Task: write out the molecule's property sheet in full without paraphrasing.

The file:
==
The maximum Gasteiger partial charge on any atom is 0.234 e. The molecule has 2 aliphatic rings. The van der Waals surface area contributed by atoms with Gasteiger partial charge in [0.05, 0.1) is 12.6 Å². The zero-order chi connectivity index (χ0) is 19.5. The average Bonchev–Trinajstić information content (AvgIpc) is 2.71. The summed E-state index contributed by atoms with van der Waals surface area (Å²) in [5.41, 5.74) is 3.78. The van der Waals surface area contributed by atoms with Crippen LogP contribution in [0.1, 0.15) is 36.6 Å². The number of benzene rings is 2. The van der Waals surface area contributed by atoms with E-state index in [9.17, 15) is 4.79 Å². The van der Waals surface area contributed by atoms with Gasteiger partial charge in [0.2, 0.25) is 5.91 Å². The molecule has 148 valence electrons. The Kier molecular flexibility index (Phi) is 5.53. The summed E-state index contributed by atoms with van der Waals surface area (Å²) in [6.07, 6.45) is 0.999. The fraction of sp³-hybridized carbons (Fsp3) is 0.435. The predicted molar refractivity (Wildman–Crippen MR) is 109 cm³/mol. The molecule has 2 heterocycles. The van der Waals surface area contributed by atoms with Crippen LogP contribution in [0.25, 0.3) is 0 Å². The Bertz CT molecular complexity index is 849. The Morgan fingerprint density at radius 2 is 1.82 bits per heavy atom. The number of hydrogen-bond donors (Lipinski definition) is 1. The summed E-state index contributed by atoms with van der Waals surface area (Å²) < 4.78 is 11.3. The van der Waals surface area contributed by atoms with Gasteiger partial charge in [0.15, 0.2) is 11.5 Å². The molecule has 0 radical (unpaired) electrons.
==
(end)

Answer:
The maximum Gasteiger partial charge on any atom is 0.234 e. The molecule has 2 aliphatic rings. The van der Waals surface area contributed by atoms with Gasteiger partial charge in [0.05, 0.1) is 12.6 Å². The zero-order chi connectivity index (χ0) is 19.5. The average Bonchev–Trinajstić information content (AvgIpc) is 2.71. The summed E-state index contributed by atoms with van der Waals surface area (Å²) in [5.41, 5.74) is 3.78. The van der Waals surface area contributed by atoms with Crippen LogP contribution in [0.1, 0.15) is 36.6 Å². The number of benzene rings is 2. The van der Waals surface area contributed by atoms with E-state index in [9.17, 15) is 4.79 Å². The van der Waals surface area contributed by atoms with Gasteiger partial charge in [0.2, 0.25) is 5.91 Å². The molecule has 148 valence electrons. The Kier molecular flexibility index (Phi) is 5.53. The summed E-state index contributed by atoms with van der Waals surface area (Å²) in [6.07, 6.45) is 0.999. The fraction of sp³-hybridized carbons (Fsp3) is 0.435. The predicted molar refractivity (Wildman–Crippen MR) is 109 cm³/mol. The molecule has 2 heterocycles. The van der Waals surface area contributed by atoms with Crippen LogP contribution in [0.25, 0.3) is 0 Å². The Bertz CT molecular complexity index is 849. The Morgan fingerprint density at radius 2 is 1.82 bits per heavy atom. The number of hydrogen-bond donors (Lipinski definition) is 1. The summed E-state index contributed by atoms with van der Waals surface area (Å²) < 4.78 is 11.3. The van der Waals surface area contributed by atoms with Gasteiger partial charge in [0.15, 0.2) is 11.5 Å². The molecule has 0 radical (unpaired) electrons.